This past weekend I was lucky enough to visit the 2017 Adrian Flux British FIM Speedway Grand Prix in Cardiff courtesy of Wales Blog Network and SGP.
“What is Speedway?”, I hear you ask! Well, it’s an exhilarating, fast-paced motorbike race. It’s not just any kind of motorbike race though… Speedway bikes have no brakes (!!), only one gear, run on methanol fuel and can accelerate up to 50 mph in just 2.5 – 3 seconds. Imagine being on a motorbike with no brakes!
The circuit is oval and the guys’ race anti-clockwise. 4 riders race for 4 laps, effectively skidding around the corners as the back wheel slides out. Each race is over pretty quickly, but those 4 laps are exciting! In Cardiff, 18 riders (including 1 wildcard and 2 reserve riders) were to battle it out in a series of races in a bid to get to the semi-finals and the grand final.
I’ve grown up with motor racing. When my brother and I were kids, Dad used to take us to watch the motorbike and sidecar racing at tracks such as Oulton Park, Donington Park and Mallory Park. His friends would race and we’d get the opportunity to hop on the back of a sidecar in the paddock. I’ve since been to the Isle of Man TT (Road Racing Capital of the World), watched F1 Testing (I would love F1 pit access!) and visited an F1 factory, but I’d never been to the speedway… Until now!
So as I was given the opportunity to take a “plus 1”, who else would I choose but Dad? He was in his element!
Before the main event, we were lucky enough to be given a tour of the pits on Practice Day (Friday). We got to see the speedway bikes up close and had plenty of opportunities to chat with the riders and even have photos taken and get autographs, despite the riders being busy, having their bikes put through scrutineering and preparing to go on the track for practice. There was plenty of revving going on and a fair few backfires too (caused by fuel igniting in the exhaust).
We also got to see the live draw (aired live on BT Sports) which determined in which order the riders would race. Our guide was hoping to take us up to the track itself, but unfortunately, security decided otherwise (despite our guide initially having permission).
We took to the stands to see the guys practice, but it was fairly quiet as I guess most people were planning to just go for the race day.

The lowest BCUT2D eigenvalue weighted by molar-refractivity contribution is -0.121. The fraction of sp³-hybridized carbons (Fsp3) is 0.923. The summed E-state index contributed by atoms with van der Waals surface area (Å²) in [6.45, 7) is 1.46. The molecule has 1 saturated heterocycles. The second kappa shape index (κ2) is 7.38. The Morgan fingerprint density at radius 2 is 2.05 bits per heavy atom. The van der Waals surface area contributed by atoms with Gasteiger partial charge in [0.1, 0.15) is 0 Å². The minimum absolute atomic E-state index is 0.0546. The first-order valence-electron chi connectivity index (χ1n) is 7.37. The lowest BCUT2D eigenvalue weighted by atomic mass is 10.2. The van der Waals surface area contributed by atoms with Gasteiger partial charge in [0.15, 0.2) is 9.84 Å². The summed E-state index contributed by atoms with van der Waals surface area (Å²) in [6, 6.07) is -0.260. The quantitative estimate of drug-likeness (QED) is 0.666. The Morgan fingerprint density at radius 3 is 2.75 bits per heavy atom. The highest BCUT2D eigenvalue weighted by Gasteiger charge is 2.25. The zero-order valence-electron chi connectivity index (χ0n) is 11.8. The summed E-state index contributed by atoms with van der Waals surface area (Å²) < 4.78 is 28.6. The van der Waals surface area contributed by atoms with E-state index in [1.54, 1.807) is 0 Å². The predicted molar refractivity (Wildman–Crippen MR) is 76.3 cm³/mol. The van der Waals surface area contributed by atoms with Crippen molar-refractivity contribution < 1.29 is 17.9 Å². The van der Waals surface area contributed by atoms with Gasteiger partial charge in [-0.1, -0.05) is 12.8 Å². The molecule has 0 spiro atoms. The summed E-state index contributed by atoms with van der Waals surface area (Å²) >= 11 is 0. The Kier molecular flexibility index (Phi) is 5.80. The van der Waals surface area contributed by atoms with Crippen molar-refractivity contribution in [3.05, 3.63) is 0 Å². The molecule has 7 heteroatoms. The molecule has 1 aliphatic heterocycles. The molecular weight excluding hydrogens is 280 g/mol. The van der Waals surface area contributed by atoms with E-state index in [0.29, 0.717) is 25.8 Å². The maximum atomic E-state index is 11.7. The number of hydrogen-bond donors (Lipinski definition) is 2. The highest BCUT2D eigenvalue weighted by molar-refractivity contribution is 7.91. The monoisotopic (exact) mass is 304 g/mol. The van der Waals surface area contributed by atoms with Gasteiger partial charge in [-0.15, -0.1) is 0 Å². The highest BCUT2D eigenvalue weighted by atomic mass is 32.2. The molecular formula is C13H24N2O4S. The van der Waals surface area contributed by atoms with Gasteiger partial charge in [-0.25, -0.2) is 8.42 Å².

Despite the Opening Ceremony not being until 4.55pm, Speedway GP put on a Fanzone at Cardiff’s City Hall Lawn from 11 am until 4 pm. The Fanzone was free to enter for all, whether you had tickets for the Speedway or not. Unfortunately, the heavens did open a few times while we were there, but blazing sunshine would appear as the clouds cleared, so we’d be dry in no time.
There were plenty of things to do at the Fanzone with racing simulators, vintage Speedway bikes on display, a merchandise stall, autograph sessions, mountain bike stunts and more.
I thought the Savage Skills freestyle mountain bike stunt team were brave. The downpours of rain made sure their platforms and gear were nice and slippy! They still put on a good show though.
We headed back over to the pits for another look before the grand prix. It was much busier this time, so I’m glad we’d had the tour the day before when it was quieter. Again, the riders took time out to chat with fans and the media, despite getting ready for the main event.
Time to Race!
Our seats were up in Block U29 of the Principality Stadium, which meant it took a while for me to acclimatise to the height! However, it gave us a fantastic view of the track.
When the racing got underway it was a shame to see 4 time World Champion Greg Hancock pull out due to a shoulder injury (which had also plagued him during practice).
Speedway racing is fast and exciting. It can be all over in under a minute, but it’s thrilling and close racing.
Most Brits were shouting for Tai “Woffy” Woffinden, but sadly he just missed out on going through to the semi-finals. However, he did do a lap of honour for the fans.
Australian Jason Doyle came home in second at the end of the evening, despite being on crutches and coming off his bike on the last corner of a lap (resulting in a bit of a hissy fit when he headed back to the pits!).
Slovenian Matej Zagar came third in the final and Pole Maciej “Magic” Janowski was the winner. The support for Janowski was unbelievable! When the Welsh national anthem had been played at the beginning of the event, barely a few in the stadium seemed to utter a word (and we’re well known for our singing!). Again, the British national anthem was barely audible. But when the Polish national anthem was played for Janowski at the end, the entire stadium seemed to erupt into song. No surer a sign of how popular Speedway is in Poland.
Fans who stopped behind after the award ceremony were treated to a wonderful firework display by Gothenburg Fireworks…
This may have been my first trip to the Speedway, but it definitely won’t be my last! It’s a fantastic event and fun for all the family (no matter how old or young!).
Tickets have just gone on sale for the 2018 British Speedway Grand Prix on Saturday 21st July 2018 and you can bag a ticket for as little as £19! Don’t worry if you think it’s a little too early to book though as tickets were also available on the day this year. One thing to be aware of is that air horns are popular with Speedway goers, so you may want to go for an air horn free zone if you’re sensitive to them (or have young children with you).